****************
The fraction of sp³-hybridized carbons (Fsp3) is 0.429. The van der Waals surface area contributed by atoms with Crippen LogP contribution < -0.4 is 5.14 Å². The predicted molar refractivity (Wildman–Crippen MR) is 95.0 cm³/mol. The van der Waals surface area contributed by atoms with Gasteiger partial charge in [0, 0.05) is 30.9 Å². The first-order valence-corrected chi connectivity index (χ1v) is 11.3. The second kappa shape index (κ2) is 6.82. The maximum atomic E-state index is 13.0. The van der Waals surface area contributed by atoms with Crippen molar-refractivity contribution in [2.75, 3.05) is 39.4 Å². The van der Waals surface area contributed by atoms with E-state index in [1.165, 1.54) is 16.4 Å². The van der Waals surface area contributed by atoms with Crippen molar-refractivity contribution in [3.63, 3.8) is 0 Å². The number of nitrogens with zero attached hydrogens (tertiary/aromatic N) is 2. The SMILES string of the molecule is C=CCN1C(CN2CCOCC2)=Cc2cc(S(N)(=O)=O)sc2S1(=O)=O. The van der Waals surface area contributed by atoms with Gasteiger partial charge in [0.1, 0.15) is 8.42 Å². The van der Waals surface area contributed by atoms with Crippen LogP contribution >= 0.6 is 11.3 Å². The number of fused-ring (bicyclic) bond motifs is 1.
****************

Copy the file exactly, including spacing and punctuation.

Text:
The fraction of sp³-hybridized carbons (Fsp3) is 0.429. The van der Waals surface area contributed by atoms with Crippen LogP contribution < -0.4 is 5.14 Å². The predicted molar refractivity (Wildman–Crippen MR) is 95.0 cm³/mol. The van der Waals surface area contributed by atoms with Gasteiger partial charge in [0, 0.05) is 30.9 Å². The first-order valence-corrected chi connectivity index (χ1v) is 11.3. The second kappa shape index (κ2) is 6.82. The maximum atomic E-state index is 13.0. The van der Waals surface area contributed by atoms with Crippen molar-refractivity contribution in [2.75, 3.05) is 39.4 Å². The van der Waals surface area contributed by atoms with E-state index in [1.165, 1.54) is 16.4 Å². The van der Waals surface area contributed by atoms with Crippen molar-refractivity contribution in [3.63, 3.8) is 0 Å². The number of nitrogens with zero attached hydrogens (tertiary/aromatic N) is 2. The SMILES string of the molecule is C=CCN1C(CN2CCOCC2)=Cc2cc(S(N)(=O)=O)sc2S1(=O)=O. The van der Waals surface area contributed by atoms with Gasteiger partial charge in [0.1, 0.15) is 8.42 Å². The van der Waals surface area contributed by atoms with Crippen LogP contribution >= 0.6 is 11.3 Å². The number of fused-ring (bicyclic) bond motifs is 1.